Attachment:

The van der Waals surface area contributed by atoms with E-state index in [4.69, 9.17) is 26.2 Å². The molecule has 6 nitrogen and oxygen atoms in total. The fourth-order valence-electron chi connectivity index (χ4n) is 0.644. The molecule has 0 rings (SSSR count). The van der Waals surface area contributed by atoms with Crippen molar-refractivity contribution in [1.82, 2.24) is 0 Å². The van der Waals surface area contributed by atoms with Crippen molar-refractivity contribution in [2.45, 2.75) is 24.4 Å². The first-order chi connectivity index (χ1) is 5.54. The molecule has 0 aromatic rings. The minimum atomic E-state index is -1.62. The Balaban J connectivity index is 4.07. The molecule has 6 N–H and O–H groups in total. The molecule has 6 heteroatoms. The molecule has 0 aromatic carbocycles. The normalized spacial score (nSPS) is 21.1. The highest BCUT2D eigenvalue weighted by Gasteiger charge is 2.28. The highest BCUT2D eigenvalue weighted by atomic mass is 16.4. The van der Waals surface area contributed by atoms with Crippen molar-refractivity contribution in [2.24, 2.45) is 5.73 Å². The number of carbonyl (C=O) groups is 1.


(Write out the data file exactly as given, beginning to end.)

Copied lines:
The van der Waals surface area contributed by atoms with E-state index in [4.69, 9.17) is 26.2 Å². The molecule has 6 nitrogen and oxygen atoms in total. The fourth-order valence-electron chi connectivity index (χ4n) is 0.644. The molecule has 0 rings (SSSR count). The van der Waals surface area contributed by atoms with Crippen molar-refractivity contribution in [1.82, 2.24) is 0 Å². The van der Waals surface area contributed by atoms with Crippen molar-refractivity contribution in [2.45, 2.75) is 24.4 Å². The first-order chi connectivity index (χ1) is 5.54. The molecule has 0 aromatic rings. The minimum atomic E-state index is -1.62. The Balaban J connectivity index is 4.07. The molecule has 6 N–H and O–H groups in total. The molecule has 6 heteroatoms. The molecule has 0 aromatic carbocycles. The normalized spacial score (nSPS) is 21.1. The highest BCUT2D eigenvalue weighted by Gasteiger charge is 2.28. The highest BCUT2D eigenvalue weighted by atomic mass is 16.4. The van der Waals surface area contributed by atoms with Crippen molar-refractivity contribution in [2.24, 2.45) is 5.73 Å². The number of carbonyl (C=O) groups is 1.